Weekend Box Office (April 9 - 11, 1999)
Neo and Morpheus continued to dominate moviegoing in North America as The
Matrix, starring Keanu Reeves and Laurence
Fishburne, easliy held onto the number one spot at the box office with
a dazzling $22.6M, according to final
studio figures. Down a slim 19% from its debut last weekend, the dark futuristic
thriller has managed to download a mighty $73.3M in ticket sales in just
12 days and looks set to smash through the $100M mark sometime next week.
The Warner Bros. film's extraordinarily low dropoff rate was quite amazing,
especially for a science-fiction picture since that genre tends to attract
a higher percentage of fans on opening week which leads to steeper declines
in subsequent weeks. The first two weekends for The
Matrix now stand as the month of April's
two biggest weekend grosses ever.
While originally connecting with its target audience of young males, The Matrix has now reached out and captured moviegoers of all ages according to Dan Fellman, distribution chief at Warners. "The Matrix is benefiting from strong word-of-mouth and exhibitors are already seeing repeat business for this event film" said Fellman who also confirmed that producer Joel Silver and directors Andy and Larry Wachowski have discussed a storyline for a possible sequel.
In just a dozen days, The Matrix has surpassed the grosses of most of Keanu Reeves' past films and stands an excellent chance of beating Speed's 1994 domestic tally of $121M to become the actor's top box office hit. The overseas potential of the $60M cyberthriller is equally mammoth. Filmed in Sydney, Australia, The Matrix opened explosively at number one Down Under over the weekend and infiltrates much of Europe in June.
Moviegoers not looking for special effects, guns, and martial arts, helped Drew Barrymore claim the runnerup spot as her latest romantic comedy Never Been Kissed opened well with $11.8M. Debuting in 2,455 homerooms, the Fox comedy averaged a good $4,821 per theater. Never Been Kissed, which the actress also helped produce, has already grossed more than her last effort Home Fries which took in just $10.5M overall, and even opened north of Ever After's $8.5M launch last summer. However, its mere 7% increase in Saturday sales over Friday indicates that the film will have to work hard in order to score long-term success at theaters. As expected, Never Been Kissed's primary business came from young females.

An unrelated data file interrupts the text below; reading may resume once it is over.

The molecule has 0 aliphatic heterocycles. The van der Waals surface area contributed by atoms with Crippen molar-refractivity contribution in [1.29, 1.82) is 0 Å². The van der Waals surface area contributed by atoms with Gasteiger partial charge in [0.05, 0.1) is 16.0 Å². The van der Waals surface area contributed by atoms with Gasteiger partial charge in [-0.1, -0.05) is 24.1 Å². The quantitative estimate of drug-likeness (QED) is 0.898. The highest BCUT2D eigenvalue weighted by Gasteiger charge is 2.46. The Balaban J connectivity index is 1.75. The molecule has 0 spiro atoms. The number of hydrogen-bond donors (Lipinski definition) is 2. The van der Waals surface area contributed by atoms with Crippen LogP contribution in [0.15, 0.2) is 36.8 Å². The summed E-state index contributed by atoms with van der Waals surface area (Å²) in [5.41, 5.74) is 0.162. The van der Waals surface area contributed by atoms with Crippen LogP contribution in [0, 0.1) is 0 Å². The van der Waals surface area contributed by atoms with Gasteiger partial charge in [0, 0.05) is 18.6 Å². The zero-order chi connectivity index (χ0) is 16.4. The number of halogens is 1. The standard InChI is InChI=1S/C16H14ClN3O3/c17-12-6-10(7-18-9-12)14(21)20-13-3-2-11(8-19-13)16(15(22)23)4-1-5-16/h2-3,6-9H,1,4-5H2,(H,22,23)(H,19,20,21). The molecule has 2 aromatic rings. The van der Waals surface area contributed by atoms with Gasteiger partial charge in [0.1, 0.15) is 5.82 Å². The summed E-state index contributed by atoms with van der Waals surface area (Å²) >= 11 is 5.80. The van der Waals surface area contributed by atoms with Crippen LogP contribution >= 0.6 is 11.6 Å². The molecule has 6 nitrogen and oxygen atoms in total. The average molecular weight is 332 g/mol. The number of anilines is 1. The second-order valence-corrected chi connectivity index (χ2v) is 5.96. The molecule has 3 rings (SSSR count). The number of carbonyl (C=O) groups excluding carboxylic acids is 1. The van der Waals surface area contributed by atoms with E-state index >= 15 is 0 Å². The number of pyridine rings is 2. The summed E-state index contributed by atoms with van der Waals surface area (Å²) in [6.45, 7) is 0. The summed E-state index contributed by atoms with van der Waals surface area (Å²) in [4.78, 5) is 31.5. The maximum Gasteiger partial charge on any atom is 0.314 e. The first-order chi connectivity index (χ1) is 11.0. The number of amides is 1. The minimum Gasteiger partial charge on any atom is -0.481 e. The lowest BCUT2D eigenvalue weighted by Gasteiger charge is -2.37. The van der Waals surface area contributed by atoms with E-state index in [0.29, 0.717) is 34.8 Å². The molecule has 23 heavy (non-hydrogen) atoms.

Ten Things I Hate About You held up farely well considering the increased competition for its teen audience. The Buena Vista high school comedy scored $5M in its second weekend. A decline of 39% left Ten Things with $20.4M in its first ten days. Look for the film to gross a total of around $35M before graduating to home video.
Paramount's comedy The Out-of-Towners slipped a spot to fourth place with $5M in its sophomore outing. The Steve Martin-Goldie Hawn vehicle was also off 39% and pushed its ten-day total to $16.2M. A total gross of about $30M might be achieved by The Out-of-Towners.
The boss of all comedy films this spring has been Analyze This which laughed up $5M in its sixth frame. Off a slender 21%, the Warner Bros. pic has banked an impressive $85.8M and has become the highest-grossing film of Robert De Niro's illustrious career.
Freshman flick Go, from Swingers director Doug Liman, got stuck at a red light and debuted quietly in sixth place with $4.7M. Sony launched the tale of sex and drugs in 1,563 joints and managed a mild average of $3,011 per theater. Go, budgeted at just $7M, has been well-reviewed by critics but the core audience of young adults were more interested in choices like The Matrix, Never Been Kissed, and even Ten Things. Starring Jay Mohr, Scott Wolf, and Katie Holmes, Go saw virtually no boost in Saturday sales compared to Friday.